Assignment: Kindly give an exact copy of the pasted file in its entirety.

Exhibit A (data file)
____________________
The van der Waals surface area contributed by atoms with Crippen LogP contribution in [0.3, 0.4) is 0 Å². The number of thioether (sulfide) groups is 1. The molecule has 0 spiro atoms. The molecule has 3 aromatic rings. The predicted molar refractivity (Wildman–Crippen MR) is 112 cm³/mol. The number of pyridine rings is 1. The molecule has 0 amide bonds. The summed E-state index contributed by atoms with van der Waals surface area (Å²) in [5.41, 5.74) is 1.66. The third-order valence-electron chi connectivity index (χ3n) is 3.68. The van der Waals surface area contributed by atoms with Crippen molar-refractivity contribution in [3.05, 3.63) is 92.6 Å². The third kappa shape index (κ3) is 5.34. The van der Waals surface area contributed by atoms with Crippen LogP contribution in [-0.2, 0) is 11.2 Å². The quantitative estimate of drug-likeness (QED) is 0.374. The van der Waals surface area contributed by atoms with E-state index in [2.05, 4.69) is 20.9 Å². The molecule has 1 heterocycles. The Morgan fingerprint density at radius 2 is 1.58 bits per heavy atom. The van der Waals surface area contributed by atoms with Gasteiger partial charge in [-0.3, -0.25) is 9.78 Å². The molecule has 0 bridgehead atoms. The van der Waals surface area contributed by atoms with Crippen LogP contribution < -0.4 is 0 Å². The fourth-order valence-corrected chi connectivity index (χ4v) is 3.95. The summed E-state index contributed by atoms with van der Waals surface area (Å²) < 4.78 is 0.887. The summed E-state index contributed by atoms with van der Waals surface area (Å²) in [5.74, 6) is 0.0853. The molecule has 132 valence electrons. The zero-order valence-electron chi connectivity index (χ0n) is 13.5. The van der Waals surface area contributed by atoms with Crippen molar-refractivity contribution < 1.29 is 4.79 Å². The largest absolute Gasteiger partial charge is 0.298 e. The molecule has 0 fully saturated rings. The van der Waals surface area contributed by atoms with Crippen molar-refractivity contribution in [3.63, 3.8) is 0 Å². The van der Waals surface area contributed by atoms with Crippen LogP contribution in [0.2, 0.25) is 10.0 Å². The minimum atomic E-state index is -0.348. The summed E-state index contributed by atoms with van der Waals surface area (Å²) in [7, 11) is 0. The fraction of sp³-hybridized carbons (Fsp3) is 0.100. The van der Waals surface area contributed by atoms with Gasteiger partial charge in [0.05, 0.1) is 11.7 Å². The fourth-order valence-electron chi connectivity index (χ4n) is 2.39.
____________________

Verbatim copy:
The van der Waals surface area contributed by atoms with Crippen LogP contribution in [0.3, 0.4) is 0 Å². The number of thioether (sulfide) groups is 1. The molecule has 0 spiro atoms. The molecule has 3 aromatic rings. The predicted molar refractivity (Wildman–Crippen MR) is 112 cm³/mol. The number of pyridine rings is 1. The molecule has 0 amide bonds. The summed E-state index contributed by atoms with van der Waals surface area (Å²) in [5.41, 5.74) is 1.66. The third-order valence-electron chi connectivity index (χ3n) is 3.68. The van der Waals surface area contributed by atoms with Crippen molar-refractivity contribution in [3.05, 3.63) is 92.6 Å². The third kappa shape index (κ3) is 5.34. The van der Waals surface area contributed by atoms with Crippen LogP contribution in [-0.2, 0) is 11.2 Å². The quantitative estimate of drug-likeness (QED) is 0.374. The van der Waals surface area contributed by atoms with E-state index in [2.05, 4.69) is 20.9 Å². The molecule has 1 heterocycles. The Morgan fingerprint density at radius 2 is 1.58 bits per heavy atom. The van der Waals surface area contributed by atoms with Gasteiger partial charge in [-0.3, -0.25) is 9.78 Å². The molecule has 0 bridgehead atoms. The van der Waals surface area contributed by atoms with Crippen LogP contribution < -0.4 is 0 Å². The fourth-order valence-corrected chi connectivity index (χ4v) is 3.95. The summed E-state index contributed by atoms with van der Waals surface area (Å²) < 4.78 is 0.887. The summed E-state index contributed by atoms with van der Waals surface area (Å²) in [5.74, 6) is 0.0853. The molecule has 132 valence electrons. The zero-order valence-electron chi connectivity index (χ0n) is 13.5. The van der Waals surface area contributed by atoms with Crippen molar-refractivity contribution < 1.29 is 4.79 Å². The largest absolute Gasteiger partial charge is 0.298 e. The molecule has 0 fully saturated rings. The van der Waals surface area contributed by atoms with Crippen molar-refractivity contribution in [3.63, 3.8) is 0 Å². The van der Waals surface area contributed by atoms with Crippen LogP contribution in [0.2, 0.25) is 10.0 Å². The minimum atomic E-state index is -0.348. The summed E-state index contributed by atoms with van der Waals surface area (Å²) in [7, 11) is 0. The fraction of sp³-hybridized carbons (Fsp3) is 0.100. The van der Waals surface area contributed by atoms with Gasteiger partial charge in [0.05, 0.1) is 11.7 Å². The fourth-order valence-electron chi connectivity index (χ4n) is 2.39.